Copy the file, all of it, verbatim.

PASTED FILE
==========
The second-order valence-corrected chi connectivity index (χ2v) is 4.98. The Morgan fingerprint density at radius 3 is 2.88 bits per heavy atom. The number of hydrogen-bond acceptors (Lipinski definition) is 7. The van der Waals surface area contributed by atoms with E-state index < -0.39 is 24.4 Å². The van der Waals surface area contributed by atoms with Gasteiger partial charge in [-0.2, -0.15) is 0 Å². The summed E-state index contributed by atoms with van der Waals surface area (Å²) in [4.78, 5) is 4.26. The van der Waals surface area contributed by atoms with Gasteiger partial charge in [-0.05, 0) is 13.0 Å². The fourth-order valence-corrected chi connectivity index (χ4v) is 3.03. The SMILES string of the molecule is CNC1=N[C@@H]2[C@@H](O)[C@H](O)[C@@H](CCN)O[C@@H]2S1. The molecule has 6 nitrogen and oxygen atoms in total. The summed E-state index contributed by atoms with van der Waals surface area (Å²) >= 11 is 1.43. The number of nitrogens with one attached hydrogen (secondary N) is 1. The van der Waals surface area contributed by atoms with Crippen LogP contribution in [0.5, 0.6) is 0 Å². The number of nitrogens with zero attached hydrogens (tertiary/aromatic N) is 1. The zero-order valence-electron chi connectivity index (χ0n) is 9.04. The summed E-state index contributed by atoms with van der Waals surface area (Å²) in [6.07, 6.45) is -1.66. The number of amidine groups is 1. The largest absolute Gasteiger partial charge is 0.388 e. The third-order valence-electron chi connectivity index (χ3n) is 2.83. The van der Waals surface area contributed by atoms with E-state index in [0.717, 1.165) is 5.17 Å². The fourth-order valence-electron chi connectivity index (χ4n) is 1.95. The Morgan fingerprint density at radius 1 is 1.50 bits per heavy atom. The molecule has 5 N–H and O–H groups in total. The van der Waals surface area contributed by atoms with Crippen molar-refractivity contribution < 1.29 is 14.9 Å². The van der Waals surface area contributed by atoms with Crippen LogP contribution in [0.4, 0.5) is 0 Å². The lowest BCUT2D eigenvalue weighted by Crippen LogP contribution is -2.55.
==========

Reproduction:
The second-order valence-corrected chi connectivity index (χ2v) is 4.98. The Morgan fingerprint density at radius 3 is 2.88 bits per heavy atom. The number of hydrogen-bond acceptors (Lipinski definition) is 7. The van der Waals surface area contributed by atoms with E-state index < -0.39 is 24.4 Å². The van der Waals surface area contributed by atoms with Gasteiger partial charge in [-0.2, -0.15) is 0 Å². The summed E-state index contributed by atoms with van der Waals surface area (Å²) in [4.78, 5) is 4.26. The van der Waals surface area contributed by atoms with Gasteiger partial charge in [-0.05, 0) is 13.0 Å². The fourth-order valence-corrected chi connectivity index (χ4v) is 3.03. The SMILES string of the molecule is CNC1=N[C@@H]2[C@@H](O)[C@H](O)[C@@H](CCN)O[C@@H]2S1. The molecule has 6 nitrogen and oxygen atoms in total. The summed E-state index contributed by atoms with van der Waals surface area (Å²) >= 11 is 1.43. The number of nitrogens with one attached hydrogen (secondary N) is 1. The van der Waals surface area contributed by atoms with Crippen LogP contribution in [0.5, 0.6) is 0 Å². The number of nitrogens with zero attached hydrogens (tertiary/aromatic N) is 1. The zero-order valence-electron chi connectivity index (χ0n) is 9.04. The summed E-state index contributed by atoms with van der Waals surface area (Å²) in [6.07, 6.45) is -1.66. The number of amidine groups is 1. The largest absolute Gasteiger partial charge is 0.388 e. The third-order valence-electron chi connectivity index (χ3n) is 2.83. The van der Waals surface area contributed by atoms with E-state index in [0.717, 1.165) is 5.17 Å². The fourth-order valence-electron chi connectivity index (χ4n) is 1.95. The Morgan fingerprint density at radius 1 is 1.50 bits per heavy atom. The molecule has 5 N–H and O–H groups in total. The van der Waals surface area contributed by atoms with Crippen molar-refractivity contribution < 1.29 is 14.9 Å². The van der Waals surface area contributed by atoms with Crippen LogP contribution in [0.4, 0.5) is 0 Å². The lowest BCUT2D eigenvalue weighted by Crippen LogP contribution is -2.55.